There was a bank row?

by Frederic Friedel
9/17/2023 – My readers, and all my friends in the chess world, know that I am fond of puzzles. I keep giving the most talented chess players non-chess problems to solve, and they keep coming back for more. Here's one I tormented some of my 2600+ friends with. Warning: it can only be solved by a certain section of our readers. Their reactions, like that of 2750-Gukesh, are priceless.

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Recently I had one of my favourite guests over. Leon Mendonca (pronounced Men-don-SA, incidentally) and his father Lyndon stayed with us for a week, and we had such a great time – playing Wordle, Geoguessr, with the kid joining basketball matches at the local school. During such visits we have long and interesting non-chess conversations, and Leon, like many other super-talents, has been confronted with a large number of my logical pranks. But this time I had a different kind of puzzle for him.

Leon knows that I spent part of my early childhood in a hill station resort in Lonavala, India (my German father had set up a herpetological research laboratory in the jungles surrounding the town). Many British families lived in the villas in Lonavala, and we had friends close by – the family O'Connell.

Here's the puzzle I gave Leon and his father.

My English aunt Rosie O'Connell, living in the villa in Lonavala, often used to say "There was a bank row". To whom and why?

Leon and Lyndon could not work it out, and after a few days gave up. So I told them the solution, and had the boy rolling on the floor in laughter. After that, I said "There was a bank row" a number of times to him, and he complied! That's a hint.

Naturally I gave the problem to my usual customers, 2600+ and stronger super-talents. One was Gukesh, who to my delight has now, at the age of 17, climbed into the world's top ten bracket. He could not solve it, so I instructed Leon to give him the puzzle again while they were playing in the Turkish League. And he could give him the solution – under one condition: he must film Gukesh's reaction. With a little help, Gukesh actually solved the puzzle in their hotel room. The front page thumbnail is from Leon's video of him doing so.

Okay, what is the solution already? Well, I'm not going to tell you now. I will do it in a few days. Mind you, the vast majority of our readers doesn't have the slightest chance to work it out! There is, however, one group of readers that could, and they will probably react the same way Leon and Gukesh did.

I am switching comments on – but please do not reveal the solution, if you know it, to other readers. I will do that with a wonderful 2700+ video very soon.

Attack like a Super Grandmaster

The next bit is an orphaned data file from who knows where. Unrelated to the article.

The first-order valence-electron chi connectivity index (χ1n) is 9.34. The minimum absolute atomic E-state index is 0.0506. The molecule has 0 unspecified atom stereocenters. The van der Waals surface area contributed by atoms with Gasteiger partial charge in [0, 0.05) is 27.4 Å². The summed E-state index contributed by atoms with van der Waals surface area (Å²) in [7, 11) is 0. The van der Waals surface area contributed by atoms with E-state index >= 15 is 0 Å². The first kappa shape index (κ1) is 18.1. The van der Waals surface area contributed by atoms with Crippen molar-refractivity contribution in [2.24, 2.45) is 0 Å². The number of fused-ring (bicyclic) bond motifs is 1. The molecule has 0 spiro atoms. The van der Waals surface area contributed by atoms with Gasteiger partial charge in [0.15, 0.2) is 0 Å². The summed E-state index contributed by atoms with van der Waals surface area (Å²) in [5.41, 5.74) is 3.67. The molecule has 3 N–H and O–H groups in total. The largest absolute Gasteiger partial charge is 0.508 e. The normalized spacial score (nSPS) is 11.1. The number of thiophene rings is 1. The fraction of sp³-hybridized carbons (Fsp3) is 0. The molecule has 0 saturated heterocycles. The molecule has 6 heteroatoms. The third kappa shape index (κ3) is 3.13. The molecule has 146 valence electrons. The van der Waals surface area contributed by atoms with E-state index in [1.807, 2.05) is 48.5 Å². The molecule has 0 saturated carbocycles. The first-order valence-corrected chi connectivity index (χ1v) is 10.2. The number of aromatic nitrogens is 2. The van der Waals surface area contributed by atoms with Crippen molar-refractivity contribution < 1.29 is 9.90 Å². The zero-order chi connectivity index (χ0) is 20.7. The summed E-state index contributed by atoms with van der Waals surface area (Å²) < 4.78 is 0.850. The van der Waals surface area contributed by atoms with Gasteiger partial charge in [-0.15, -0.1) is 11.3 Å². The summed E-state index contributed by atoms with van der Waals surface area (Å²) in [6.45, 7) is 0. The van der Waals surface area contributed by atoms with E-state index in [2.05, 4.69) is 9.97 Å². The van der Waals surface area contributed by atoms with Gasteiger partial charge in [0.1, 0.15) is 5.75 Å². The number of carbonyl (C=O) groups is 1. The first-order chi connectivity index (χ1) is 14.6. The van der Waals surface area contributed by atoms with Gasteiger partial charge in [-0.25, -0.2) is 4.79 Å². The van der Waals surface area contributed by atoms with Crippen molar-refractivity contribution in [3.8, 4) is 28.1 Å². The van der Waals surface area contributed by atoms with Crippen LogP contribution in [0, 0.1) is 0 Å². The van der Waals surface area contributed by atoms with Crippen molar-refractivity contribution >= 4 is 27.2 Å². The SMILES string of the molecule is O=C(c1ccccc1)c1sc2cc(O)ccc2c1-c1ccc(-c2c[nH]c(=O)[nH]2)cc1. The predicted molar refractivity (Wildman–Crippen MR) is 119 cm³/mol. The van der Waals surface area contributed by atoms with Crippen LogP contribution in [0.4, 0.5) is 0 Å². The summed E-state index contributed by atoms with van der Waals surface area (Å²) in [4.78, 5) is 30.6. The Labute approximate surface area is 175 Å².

In this Fritztrainer: “Attack like a Super GM” with Gukesh we touch upon all aspects of his play, with special emphasis on how you can become a better attacking player.

Editor-in-Chief emeritus of the ChessBase News page. Studied Philosophy and Linguistics at the University of Hamburg and Oxford, graduating with a thesis on speech act theory and moral language. He started a university career but switched to science journalism, producing documentaries for German TV. In 1986 he co-founded ChessBase.


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shivasundar shivasundar 9/19/2023 03:28
Proud to solve one of Fred's puzzles, which in general are quite tricky - hence my exasperation originally! [I do enjoy all of yours still, and have solved quite a few of the number and logic puzzles, just not all of them. ]
shivasundar shivasundar 9/19/2023 03:23
Ah! Haha!! Thanks Fred, lovely - worth passing on, on par with Pragg's witty quip!
Frederic Frederic 9/17/2023 08:35
@shivasundar: You and your wife are going to laugh loudly when Leon and Gukesh give you the solution in the video. One last hint: you belong to the segment of our readers who can solve the puzzle. Now don't post the solution when you suddenly hit on it.
shivasundar shivasundar 9/17/2023 06:45
Thanks Fred. I guess this will keep knocking around my head a few days :-) I know Hindi, so does my wife - and she does better with PJs - and it is tricky for her. ('Poor Joke's in Indian terminology [like dad jokes are usually - like madzientist alluded to; some are good, I must admit]).... ahhh alas - this sounds like a tricky one. I am guessing this has NOTHING related to chess? Can I tickle that last one out of you - so at least my wife will be incentivized? :-)
shivasundar shivasundar 9/17/2023 06:27
Sounds better in Tamizh, trust me :-)
shivasundar shivasundar 9/17/2023 06:26
For readers, let me offer (I have mentioned it somewhere - may be not in the same forum): I have another "PJ" to share. So morning of round 10, after Gukesh's loss to Abdusattarov. Team meeting. Ramesh says "just don't get into tension". Pragg quips: "Is it okay, if there is nine-sion"? :-) LOL
madzientist madzientist 9/17/2023 05:53
Whether row rhymes with go or cow does not really matter ;)
Frederic Frederic 9/17/2023 05:43
Row rhymes with go, RegCB. I'm sorry that this puzzle is inaccessible to so many readers. One hint: how come Sagar and Vishy were able to solve it, as well as Gukesh with a little help? And thanks to Leon for the video of that. It will go online on Wednesday.
madzientist madzientist 9/17/2023 05:39
15 seconds. You have to know Hindi, unfortunately. That should have been made clear.. It is quite funny, as bad dad jokes go.
shivasundar shivasundar 9/17/2023 04:43
Any hints at all? [Apart from the perceptive question by RegCB on a possible homonym?] Life is short Fred, what with your puzzles dancing around like marbles in our humble heads....
Let us laugh a little.
RegCB RegCB 9/17/2023 04:35
It might help if we knew how you are pronouncing "row". Does it rhyme with "go", or with "cow"?
brian8871 brian8871 9/17/2023 02:42
I assume the answer relies on knowing Britishisms, which I don't.